Brooklyn native Joyce Pensato will show new paintings, drawings, and a series of digital c-prints of wall collages done in her studio space. Cartoon and comic characters feature heavily in her drawings and paintings, the familiar faces and iconic shapes of Batman, Mickey Mouse, and Homer Simpson acting as Ms. Pensato’s vehicle for new explorations in color. And for the first time, viewers will get a glimpse into her studio and career through the c-prints—they’ve never been shown publicly. — A.M.
Petzel Gallery, 456 West 18th Street, New York, 6-8 p.m.
Opening: “Lynn Hershman Leeson: Origins of the Species” at Bridget Donahue
It’s the inaugural exhibition at the new space run by Bridget Donahue, the much-beloved former director at Gavin Brown’s enterprise who left last year to open her own eponymous gallery on the Bowery. The subject of the first show is the filmmaker Lynn Hershman Leeson, whose work Randy Kennedy eloquently likened, in The Times last week, to a critique of Hume by Isaiah Berlin. Which is to say that her work deals with the strings and lack of strings that bind us to history, and that it’s wonderful to see. — N.F.
Bridget Donahue, 99 Bowery, 2nd Floor, New York, 6-8 p.m.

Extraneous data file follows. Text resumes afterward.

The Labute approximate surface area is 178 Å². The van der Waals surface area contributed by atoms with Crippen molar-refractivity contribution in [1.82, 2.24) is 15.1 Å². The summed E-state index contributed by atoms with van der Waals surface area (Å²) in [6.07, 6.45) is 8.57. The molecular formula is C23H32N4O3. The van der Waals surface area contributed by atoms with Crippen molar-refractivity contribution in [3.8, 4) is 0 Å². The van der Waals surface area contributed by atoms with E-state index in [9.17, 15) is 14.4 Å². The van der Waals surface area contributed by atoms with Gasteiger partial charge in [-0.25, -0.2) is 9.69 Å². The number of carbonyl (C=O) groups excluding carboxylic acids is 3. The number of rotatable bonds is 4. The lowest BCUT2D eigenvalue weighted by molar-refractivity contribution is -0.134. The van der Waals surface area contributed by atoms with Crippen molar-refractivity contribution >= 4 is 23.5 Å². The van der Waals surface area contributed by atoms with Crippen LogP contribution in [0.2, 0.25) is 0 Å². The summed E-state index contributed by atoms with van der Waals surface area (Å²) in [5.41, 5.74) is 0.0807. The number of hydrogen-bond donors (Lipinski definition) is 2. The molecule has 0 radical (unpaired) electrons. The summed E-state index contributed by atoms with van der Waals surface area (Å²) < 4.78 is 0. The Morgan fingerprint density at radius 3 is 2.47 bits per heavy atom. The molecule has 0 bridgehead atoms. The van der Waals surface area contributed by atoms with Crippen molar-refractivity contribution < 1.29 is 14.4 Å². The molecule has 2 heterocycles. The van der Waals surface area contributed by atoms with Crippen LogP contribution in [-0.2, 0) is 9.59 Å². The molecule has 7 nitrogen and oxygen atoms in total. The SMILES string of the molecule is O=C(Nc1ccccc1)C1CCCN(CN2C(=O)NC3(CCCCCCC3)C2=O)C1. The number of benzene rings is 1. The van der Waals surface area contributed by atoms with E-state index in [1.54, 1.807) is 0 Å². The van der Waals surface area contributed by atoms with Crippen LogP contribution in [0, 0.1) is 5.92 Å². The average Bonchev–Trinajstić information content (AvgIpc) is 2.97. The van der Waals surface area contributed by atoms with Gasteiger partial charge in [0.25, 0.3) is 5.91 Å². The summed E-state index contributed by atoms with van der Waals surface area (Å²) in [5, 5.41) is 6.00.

Performance: “Mixology: HOWDOYOUSAYAMINAFRICAN?” at Roulette
The Yams collective is comprised of a group of artists of the African diaspora who live and work together, and notably stirred controversy when it withdrew from the 2014 Whitney Biennial in protest to Joe Scanlan’s film “Donelle Woolford.” As part of MIXOLOGY 2015, it will show a multipart film that reimagines the traditional opera structure through an abstracted spoken, chanted, sung, and screamed original score recorded in the collective’s studio. A central theme to the work is “What happens to the black body when it is haunted by a ‘blackness’ outside of it?” — A.M.
Roulette, 509 Atlantic Avenue, Brooklyn, 8 p.m., $15 General Admission, $10 Members/Students/Seniors, $5 Series Members
FRIDAY, FEBRUARY 20
Opening: “Kehinde Wiley: A New Republic” at Brooklyn Museum
The bombastic hip-hop Renaissance renderings of Kehinde Wiley get ready for their close-up with a much-anticipated show at the other borough’s biggest institution. And he’s got a few new tricks up his sleeve, including six stained-glass windows and some busts that come straight outta the French Enlightenment. — N.F.
The Brooklyn Museum, 200 Eastern Parkway, Brooklyn, 11 a.m.-6 p.m.
Opening: “Alan Vega: Welcome to Wyoming” at Invisible-Exports